Once again, Afghanistan has lived upto its reputation of being the ‘graveyard of superpowers’ after the complete ‘withdrawal’ of US/NATO forces and declaration of victory by the Taliban on August 31, 2021. However, so far no country has recognized the ‘Islamic Emirate of Afghanistan.’ Therefore, the ensuing scenario in Afghanistan has opened new questions and many uncertainties for the region and the country itself.
It is noteworthy that the Taliban are much more realist and practical this time in its dealings with Afghans, neighboring countries and governance. They have declared general amnesty and avoided the bloodshed, and with surprisingly fast move taken over the key installations and established full control across Afghanistan. It has announced to shun terrorism and have peaceful relations with all the neighboring states. In the latest move, they have announced the formation of an interim government, which includes people from diverse background. However, there remains uncertainties about the fear of a civil war due to some resistance in the Panjshir Valley and rising of the Islamic State (IS) with its subversive activities. Any such scenario would be disastrous for the whole region and Afghanistan.
It is still to be decided whether it is a victory of Taliban and defeat/failure or a planned/calculated move by the United States to leave Afghanistan ungoverned, create chaos and keep the region destabilized in its policy of hedging against China, Russia and Iran. The US Army has left behind huge quantity of sophisticated weapon and equipment to keep the country aflame. This armory would be used either within Afghanistan or in the region, despite the US claims of making it ineffective. Military experts are amazed to witness the ‘blitzkrieg’ military action by the Taliban forces; Taliban were/are the unconventional fighters; how come they have mastered in the art of strategic planning and execution. There may be some forces/state/entity behind this whole scenario of taking over the entire country and without much bloodshed. The other issue is of running the government affairs without hard cash. Previously, it was the United States that provided $2 billion annually to the government in Afghanistan, and now it has put sanctions. Who is going to replace the US as financial supporter of the Taliban government, remains a big question.
The entire scenario opens new challenges and opportunities for the region and Pakistan. It is a good omen that Taliban has developed good relations with its neighboring countries, especially Iran, to whom it considered as the main ideological rival previously. Many Taliban leaders have visited Iran and reportedly some are residing there. China has move forward with heavy investment and is keen to boost economic relations. It should be taken into consideration that Afghanistan has strategic minerals worth trillions of dollars. Therefore, Chinese investment strategy is both for bilateral engagement and to secure its Belt and Road Initiative (BRI). Russia is keen to secure its borders and weary of any separatist movements by the Non-State Actors through Afghanistan; hence would keep its doors open to Taliban government. Nevertheless, these states are happy to see the end of US presence in the region and would continue to be engaged with new government in Afghanistan.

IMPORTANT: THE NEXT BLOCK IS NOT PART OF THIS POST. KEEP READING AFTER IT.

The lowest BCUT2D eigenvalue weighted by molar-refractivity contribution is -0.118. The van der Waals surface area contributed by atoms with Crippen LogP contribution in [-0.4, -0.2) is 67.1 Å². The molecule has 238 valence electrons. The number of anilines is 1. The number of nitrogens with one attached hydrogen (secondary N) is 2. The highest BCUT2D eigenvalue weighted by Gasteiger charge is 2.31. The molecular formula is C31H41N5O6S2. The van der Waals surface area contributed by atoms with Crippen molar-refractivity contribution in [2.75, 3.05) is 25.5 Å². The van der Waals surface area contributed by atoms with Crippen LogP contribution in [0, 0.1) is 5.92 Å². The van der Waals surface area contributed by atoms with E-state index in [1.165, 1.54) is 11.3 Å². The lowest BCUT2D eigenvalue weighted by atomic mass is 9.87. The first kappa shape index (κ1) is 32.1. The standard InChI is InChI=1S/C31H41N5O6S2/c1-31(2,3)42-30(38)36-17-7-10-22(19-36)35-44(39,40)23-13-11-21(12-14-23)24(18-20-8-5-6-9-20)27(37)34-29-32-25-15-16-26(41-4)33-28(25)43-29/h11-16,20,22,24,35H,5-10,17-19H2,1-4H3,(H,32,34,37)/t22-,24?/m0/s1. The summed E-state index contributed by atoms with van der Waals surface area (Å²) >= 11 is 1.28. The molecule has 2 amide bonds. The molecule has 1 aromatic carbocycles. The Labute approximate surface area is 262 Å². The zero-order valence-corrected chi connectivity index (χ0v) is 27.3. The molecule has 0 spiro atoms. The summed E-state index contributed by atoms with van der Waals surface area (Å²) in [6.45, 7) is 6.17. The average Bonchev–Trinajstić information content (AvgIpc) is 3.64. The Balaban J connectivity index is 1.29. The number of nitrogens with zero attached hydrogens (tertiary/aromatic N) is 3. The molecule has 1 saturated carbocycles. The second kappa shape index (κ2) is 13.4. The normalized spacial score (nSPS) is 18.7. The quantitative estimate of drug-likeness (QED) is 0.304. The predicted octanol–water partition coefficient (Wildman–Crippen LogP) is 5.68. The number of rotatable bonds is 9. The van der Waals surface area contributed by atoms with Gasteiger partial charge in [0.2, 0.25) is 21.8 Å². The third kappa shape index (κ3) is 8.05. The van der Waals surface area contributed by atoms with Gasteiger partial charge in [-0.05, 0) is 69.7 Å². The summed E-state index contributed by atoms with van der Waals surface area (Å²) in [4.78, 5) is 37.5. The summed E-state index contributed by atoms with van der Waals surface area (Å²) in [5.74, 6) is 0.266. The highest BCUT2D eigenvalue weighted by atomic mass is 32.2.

For Pakistan, the biggest challenge is uncontrolled influx of Afghan refugees into Pakistan, which has severe negative implications, and the Covid pandemic may increase its intensity further. Many anti-Pakistan elements can easily penetrate into Pakistan under the guise of Afghan refugees. There is also a severe danger of food, medicine and oil shortage in Afghanistan, which may result into social unrest, culminating into a civil war. The entire West, United States and INGOs are urging Pakistan to supply food items and entertain the Afghan refugees but without any tangible support. Though Pakistan has been doing this for the last many decades, but due to resource constraints and severe financial crunch, it would be unable to meet this challenge alone. Regional countries, G-7 States and world organizations have to move forward to control the situation.
It is good that India has been routed out of Afghanistan and hence its subversive activities against Pakistan would come to an end. But the euphoria created by the Indian media manifest their huge loss of social, political and economic investment spanned over decades. The unfolding scenario has also exposed their true love for the Afghans when many pro-India personalities were refused entry into India. However, the biggest opportunity for Pakistan is a renewed commitment of peace, progress and prosperity in Afghanistan and in the region. Pakistan must maintain its policy of non-interference and promote an all-inclusive government in Afghanistan; proposed, owned and executed by the Afghan leaders and people. Pakistan must also be engaged with regional/neighboring states to formulate a long-term regional approach towards Afghanistan for a win-win situation for all entities within Afghanistan and in the region.
The Afghan quagmire has many challenges but also opportunities; it is upto the prudence, foresightedness and sagacity of the state leaders (within and outside Afghanistan) to convert these opportunities into positive developments for the regional peace and stability.